4 min

The cultural oases of Detroit

Motor City’s art and architecture scenes flourishes amongst urban ruins

The incredible neighbourhood-sized Heidelberg Project built over the past 28 years encompasses a dozen abandoned homes and now contains thousands of pieces of art constructed from found objects.

Detroit has been known so long for its hard-luck history, but has recently added a slew of exciting new storylines. It still faces plenty of problems, and it has no shortage of unpredictable corners — but this proud, optimistic city has so much more to offer. Of course, the ruin-porn photo opportunities are still there: streets of abandoned, sagging, once-elegant homes; the grim skeleton of the derelict, 18-storey 1913 Michigan Central Station; and eerie, empty neighbourhoods. It might look like a post-apocalyptic backdrop, but the pockets of resurgence — from a clutch of stunning cultural institutions to an enticing crop of local food and drink destinations — make this a truly remarkable renaissance.

The largest city in Michigan, Detroit sprawls a staggering 360 square kilometres, so don’t try to do this one on foot. Canadians can drive or ride the tunnel shuttle under the Detroit River from Windsor and find car rentals close by on Jefferson.

The city is an incredible art destination. The Detroit Institute of Art, housed in an elegant Beaux-Arts/Italian Renaissance building dating back to 1927, boasts a gargantuan collection that includes Diego Rivera’s incredible industry murals. Leave time to lunch and linger over live jazz in Kresge Court, the gallery’s “living room.” For modern takes on art, there is the edgy Museum of Contemporary Art Detroit and Contemporary Art Institute of Detroit, housed in a former industrial garage, and the incredible Heidelberg Project. This neighbourhood-sized project that artist Tyree Guyton built over the past 28 years encompasses a dozen abandoned homes and now contains thousands of art pieces constructed from found objects: painted car hoods half-buried in grass, shoes, decapitated dolls, stacks of ancient televisions and suitcases, pyramids of plastic toys, houses and tarmac painted with polka dots and cryptic numbers. North of Midtown is the Russell Industrial Center, the largest artist community in the Midwest, while to the east, the recently relocated North End Art Studio artist collective has exhibitions and events.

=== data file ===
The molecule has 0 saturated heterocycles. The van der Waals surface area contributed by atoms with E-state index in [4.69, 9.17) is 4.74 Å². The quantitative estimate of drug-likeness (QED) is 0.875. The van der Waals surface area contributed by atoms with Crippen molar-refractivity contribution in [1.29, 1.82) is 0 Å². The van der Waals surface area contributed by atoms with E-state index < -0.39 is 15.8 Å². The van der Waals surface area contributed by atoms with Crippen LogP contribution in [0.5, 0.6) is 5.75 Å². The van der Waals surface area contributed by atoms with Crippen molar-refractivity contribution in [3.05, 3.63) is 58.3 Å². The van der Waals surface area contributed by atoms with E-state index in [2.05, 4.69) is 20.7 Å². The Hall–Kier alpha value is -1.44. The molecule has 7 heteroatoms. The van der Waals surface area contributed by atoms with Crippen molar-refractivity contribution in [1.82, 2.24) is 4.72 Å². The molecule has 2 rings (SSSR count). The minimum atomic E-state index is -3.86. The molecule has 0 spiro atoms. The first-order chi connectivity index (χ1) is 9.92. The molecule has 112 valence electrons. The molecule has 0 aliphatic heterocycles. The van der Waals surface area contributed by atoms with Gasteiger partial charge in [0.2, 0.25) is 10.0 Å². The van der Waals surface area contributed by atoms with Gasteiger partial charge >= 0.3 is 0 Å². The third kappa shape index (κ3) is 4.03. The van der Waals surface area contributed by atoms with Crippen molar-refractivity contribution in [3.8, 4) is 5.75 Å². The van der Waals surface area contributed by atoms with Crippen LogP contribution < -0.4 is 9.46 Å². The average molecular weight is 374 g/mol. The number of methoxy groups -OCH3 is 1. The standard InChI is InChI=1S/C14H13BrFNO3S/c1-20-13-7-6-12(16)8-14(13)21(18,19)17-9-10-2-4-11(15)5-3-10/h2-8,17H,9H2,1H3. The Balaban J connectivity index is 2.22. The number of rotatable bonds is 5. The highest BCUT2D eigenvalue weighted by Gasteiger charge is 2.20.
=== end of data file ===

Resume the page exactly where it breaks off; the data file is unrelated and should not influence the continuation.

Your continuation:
For edible art, letterpress studio Salt & Cedar host regular farm-to-table events. Art and cuisine also go hand-in-hand with Soup, “a monthly dinner funding micro-grants for creative projects,” and Ponyride, which hosts clandestine dinners in abandoned buildings. Los Galanes and Lupita’s can be found in Mexicantown — a neighbourhood that looks like a Western set, faded tortilla factory and all —  for decent, budget-conscious food.

On a Saturday morning, the Eastern Market area becomes a must-see attraction. It’s one of North America’s finest food destinations, and the tables groan with some of Michigan’s prime produce: pumpkins, berries, dumpling squash, sausages, flowers, coffee, cookies, honey, hot sauce and herbs. All around, permanent stores and eateries sell ribs, soul food, coffee and everything from vintage clothes to letterpress workshops and hand printed posters.

Downtown, one of the finest architectural sites is the ornate Guardian Building. Built in the Roaring ’20s, it was once a financial temple — now, it’s a shopping mall. Its promenade-level Rowland Cafe provides a fine vantage point.